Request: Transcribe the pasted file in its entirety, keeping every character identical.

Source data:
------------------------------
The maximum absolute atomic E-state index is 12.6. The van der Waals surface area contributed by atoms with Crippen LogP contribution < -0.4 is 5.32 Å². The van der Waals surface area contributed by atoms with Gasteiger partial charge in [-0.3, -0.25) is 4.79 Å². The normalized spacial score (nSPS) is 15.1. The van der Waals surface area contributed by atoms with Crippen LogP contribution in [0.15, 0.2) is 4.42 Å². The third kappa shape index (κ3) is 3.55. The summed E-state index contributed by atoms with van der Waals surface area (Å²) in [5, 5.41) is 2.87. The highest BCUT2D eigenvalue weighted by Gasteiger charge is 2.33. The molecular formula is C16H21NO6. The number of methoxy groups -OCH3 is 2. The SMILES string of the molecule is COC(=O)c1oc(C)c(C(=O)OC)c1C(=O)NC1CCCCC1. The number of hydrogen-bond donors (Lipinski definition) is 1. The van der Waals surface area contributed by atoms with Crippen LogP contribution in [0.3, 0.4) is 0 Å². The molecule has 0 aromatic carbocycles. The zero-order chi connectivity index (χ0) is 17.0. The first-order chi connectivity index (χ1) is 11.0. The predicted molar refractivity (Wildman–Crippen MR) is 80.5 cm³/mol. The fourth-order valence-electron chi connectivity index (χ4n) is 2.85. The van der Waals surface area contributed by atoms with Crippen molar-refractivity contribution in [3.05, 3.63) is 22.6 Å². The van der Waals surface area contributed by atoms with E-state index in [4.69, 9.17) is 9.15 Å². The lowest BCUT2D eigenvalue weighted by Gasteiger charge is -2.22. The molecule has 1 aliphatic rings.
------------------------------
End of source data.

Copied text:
The maximum absolute atomic E-state index is 12.6. The van der Waals surface area contributed by atoms with Crippen LogP contribution < -0.4 is 5.32 Å². The van der Waals surface area contributed by atoms with Gasteiger partial charge in [-0.3, -0.25) is 4.79 Å². The normalized spacial score (nSPS) is 15.1. The van der Waals surface area contributed by atoms with Crippen LogP contribution in [0.15, 0.2) is 4.42 Å². The third kappa shape index (κ3) is 3.55. The summed E-state index contributed by atoms with van der Waals surface area (Å²) in [5, 5.41) is 2.87. The highest BCUT2D eigenvalue weighted by Gasteiger charge is 2.33. The molecular formula is C16H21NO6. The number of methoxy groups -OCH3 is 2. The SMILES string of the molecule is COC(=O)c1oc(C)c(C(=O)OC)c1C(=O)NC1CCCCC1. The number of hydrogen-bond donors (Lipinski definition) is 1. The van der Waals surface area contributed by atoms with Crippen LogP contribution in [0.3, 0.4) is 0 Å². The molecule has 0 aromatic carbocycles. The zero-order chi connectivity index (χ0) is 17.0. The first-order chi connectivity index (χ1) is 11.0. The predicted molar refractivity (Wildman–Crippen MR) is 80.5 cm³/mol. The fourth-order valence-electron chi connectivity index (χ4n) is 2.85. The van der Waals surface area contributed by atoms with Crippen molar-refractivity contribution in [3.05, 3.63) is 22.6 Å². The van der Waals surface area contributed by atoms with E-state index in [4.69, 9.17) is 9.15 Å². The lowest BCUT2D eigenvalue weighted by Gasteiger charge is -2.22. The molecule has 1 aliphatic rings.